12 December 2020. Today, the International Planned Parenthood Federation (IPPF) Africa Region joins the rest of the world in celebrating the Universal Health Coverage (UHC) day.
The goal of UHC is to ensure that all people have access to high-quality health services without suffering financial hardship. A critical step to achieving this goal is the full realization of people’s access to sexual and reproductive health and rights (SRHR) and more so, among women and girls. Owing to their unique needs and vulnerabilities, the success of UHC cannot be fully achieved until all women and girls can access the sexual reproductive health services they need.
Each day, more than 800 women die from preventable causes related to pregnancy and childbirth. According to the World Health Organization, 94% of all maternal deaths occur in low and lower middle-income countries. 218 million women in these countries have an unmet need for modern contraception according to the Guttmacher Institute, which also states that 35 million women have abortions in unsafe conditions. A further 133 million do not receive the treatment they need for chlamydia, gonorrhoea, syphilis and trichomoniasis. Cervical cancer, which is the fourth most common cancer among women globally is also a great challenge, with nearly 90% of the 311,000 deaths worldwide in 2018 occurring in these countries.
These figures highlight the profound need to invest more in SRHR. Lack of high-quality sexual and reproductive health care undoubtedly puts women at risk for negative reproductive health outcomes. Weak health outcomes are strongly interrelated with gender inequalities, discrimination, violence and lack of SRHR information and services. It is therefore paramount that SRHR is integrated into UHC to protect gains and accelerate progress towards various goals, including the Sustainable Development Goals (SDGs). The integration of SRHR into UHC requires addressing the multiple legal and sociocultural barriers that limit access to services and prevent women and girls from fulfilling their right to health.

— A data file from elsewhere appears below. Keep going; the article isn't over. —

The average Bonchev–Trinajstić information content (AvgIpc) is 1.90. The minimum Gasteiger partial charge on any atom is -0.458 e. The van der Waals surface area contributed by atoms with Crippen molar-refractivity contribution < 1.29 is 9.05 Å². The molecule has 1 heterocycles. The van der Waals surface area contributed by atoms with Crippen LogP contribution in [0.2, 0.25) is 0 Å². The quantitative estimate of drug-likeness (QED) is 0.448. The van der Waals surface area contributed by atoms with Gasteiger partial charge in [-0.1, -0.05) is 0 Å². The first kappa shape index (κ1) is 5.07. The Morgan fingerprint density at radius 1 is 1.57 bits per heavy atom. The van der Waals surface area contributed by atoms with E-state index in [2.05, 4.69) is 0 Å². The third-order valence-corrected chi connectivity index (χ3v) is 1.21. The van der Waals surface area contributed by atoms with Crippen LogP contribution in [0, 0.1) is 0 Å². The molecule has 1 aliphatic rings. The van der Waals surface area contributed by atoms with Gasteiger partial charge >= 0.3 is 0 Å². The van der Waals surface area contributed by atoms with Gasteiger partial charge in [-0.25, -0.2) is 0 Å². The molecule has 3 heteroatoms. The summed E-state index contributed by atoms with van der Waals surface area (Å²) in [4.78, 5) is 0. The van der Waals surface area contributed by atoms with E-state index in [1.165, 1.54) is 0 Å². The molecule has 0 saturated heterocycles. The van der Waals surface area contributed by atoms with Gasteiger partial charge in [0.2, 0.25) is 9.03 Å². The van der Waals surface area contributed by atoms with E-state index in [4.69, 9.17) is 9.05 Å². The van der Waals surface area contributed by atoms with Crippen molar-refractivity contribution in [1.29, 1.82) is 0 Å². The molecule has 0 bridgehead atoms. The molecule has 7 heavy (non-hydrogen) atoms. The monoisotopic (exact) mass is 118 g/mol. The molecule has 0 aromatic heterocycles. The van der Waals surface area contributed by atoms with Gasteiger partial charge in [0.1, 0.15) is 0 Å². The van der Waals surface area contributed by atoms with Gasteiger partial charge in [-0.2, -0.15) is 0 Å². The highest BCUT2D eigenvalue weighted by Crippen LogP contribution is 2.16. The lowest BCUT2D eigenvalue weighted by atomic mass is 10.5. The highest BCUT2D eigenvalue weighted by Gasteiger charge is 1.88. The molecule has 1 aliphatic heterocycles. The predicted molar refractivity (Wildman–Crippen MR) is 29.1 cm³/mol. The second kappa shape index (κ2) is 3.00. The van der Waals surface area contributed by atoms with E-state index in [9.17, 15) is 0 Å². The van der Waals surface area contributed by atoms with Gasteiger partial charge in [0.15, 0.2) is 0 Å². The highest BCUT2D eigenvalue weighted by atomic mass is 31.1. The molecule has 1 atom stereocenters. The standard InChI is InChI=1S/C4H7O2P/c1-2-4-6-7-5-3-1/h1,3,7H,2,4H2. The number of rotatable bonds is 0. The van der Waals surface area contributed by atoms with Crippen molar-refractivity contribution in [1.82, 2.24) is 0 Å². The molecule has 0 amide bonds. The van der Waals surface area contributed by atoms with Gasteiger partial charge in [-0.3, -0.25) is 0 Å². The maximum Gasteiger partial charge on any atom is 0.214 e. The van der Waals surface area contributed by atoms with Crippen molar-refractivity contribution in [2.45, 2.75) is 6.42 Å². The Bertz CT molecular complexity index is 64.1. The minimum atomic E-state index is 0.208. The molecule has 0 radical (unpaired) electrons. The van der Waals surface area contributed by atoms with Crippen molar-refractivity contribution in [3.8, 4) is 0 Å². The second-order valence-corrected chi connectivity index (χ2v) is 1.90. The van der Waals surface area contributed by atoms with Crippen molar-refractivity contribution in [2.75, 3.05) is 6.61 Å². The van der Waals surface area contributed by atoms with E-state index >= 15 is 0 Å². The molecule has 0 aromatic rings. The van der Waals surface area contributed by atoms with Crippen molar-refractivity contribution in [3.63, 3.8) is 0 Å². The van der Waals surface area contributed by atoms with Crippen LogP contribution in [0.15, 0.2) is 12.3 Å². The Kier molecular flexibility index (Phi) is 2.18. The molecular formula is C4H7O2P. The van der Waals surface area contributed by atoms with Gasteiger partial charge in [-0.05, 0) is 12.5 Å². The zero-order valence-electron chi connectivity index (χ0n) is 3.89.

While governments are responsible for determining their own path towards UHC, this must be done in an accordance with agreed human rights treaties and commitments, including respecting and promoting SRHR.
IPPF Africa Region is committed to addressing the challenges that impede the achievement of UHC, with particular focus on those pertaining to SRHR. On this day, we implore all African governments, donors and partners to call for greater investment in SRHR, and ensure that a comprehensive package of SRHR interventions is a fundamental part of national UHC policies, strategies and programmes.
Maryanne Wanyama, Communications Officer, IPPFARO, Nairobi (Kenya) - Email: firstname.lastname@example.org